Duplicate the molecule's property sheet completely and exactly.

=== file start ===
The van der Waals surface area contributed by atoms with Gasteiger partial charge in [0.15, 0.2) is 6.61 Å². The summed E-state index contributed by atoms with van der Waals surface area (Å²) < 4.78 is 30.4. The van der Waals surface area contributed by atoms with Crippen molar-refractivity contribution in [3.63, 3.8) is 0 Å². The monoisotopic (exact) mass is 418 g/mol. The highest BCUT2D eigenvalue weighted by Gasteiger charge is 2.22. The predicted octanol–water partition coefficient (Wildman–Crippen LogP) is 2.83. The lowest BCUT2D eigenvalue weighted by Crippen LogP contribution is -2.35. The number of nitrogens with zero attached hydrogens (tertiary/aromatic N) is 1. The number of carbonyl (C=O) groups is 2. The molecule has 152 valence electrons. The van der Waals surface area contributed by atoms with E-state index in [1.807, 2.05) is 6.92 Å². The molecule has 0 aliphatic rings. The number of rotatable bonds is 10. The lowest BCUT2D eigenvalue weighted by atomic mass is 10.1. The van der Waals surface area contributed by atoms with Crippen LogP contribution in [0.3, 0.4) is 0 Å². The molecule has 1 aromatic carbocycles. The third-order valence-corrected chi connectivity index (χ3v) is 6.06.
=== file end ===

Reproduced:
The van der Waals surface area contributed by atoms with Gasteiger partial charge in [0.15, 0.2) is 6.61 Å². The summed E-state index contributed by atoms with van der Waals surface area (Å²) < 4.78 is 30.4. The van der Waals surface area contributed by atoms with Crippen molar-refractivity contribution in [3.63, 3.8) is 0 Å². The monoisotopic (exact) mass is 418 g/mol. The highest BCUT2D eigenvalue weighted by Gasteiger charge is 2.22. The predicted octanol–water partition coefficient (Wildman–Crippen LogP) is 2.83. The lowest BCUT2D eigenvalue weighted by Crippen LogP contribution is -2.35. The number of nitrogens with zero attached hydrogens (tertiary/aromatic N) is 1. The number of carbonyl (C=O) groups is 2. The molecule has 152 valence electrons. The van der Waals surface area contributed by atoms with E-state index in [1.807, 2.05) is 6.92 Å². The molecule has 0 aliphatic rings. The number of rotatable bonds is 10. The lowest BCUT2D eigenvalue weighted by atomic mass is 10.1. The van der Waals surface area contributed by atoms with Crippen LogP contribution in [0.3, 0.4) is 0 Å². The molecule has 1 aromatic carbocycles. The third-order valence-corrected chi connectivity index (χ3v) is 6.06.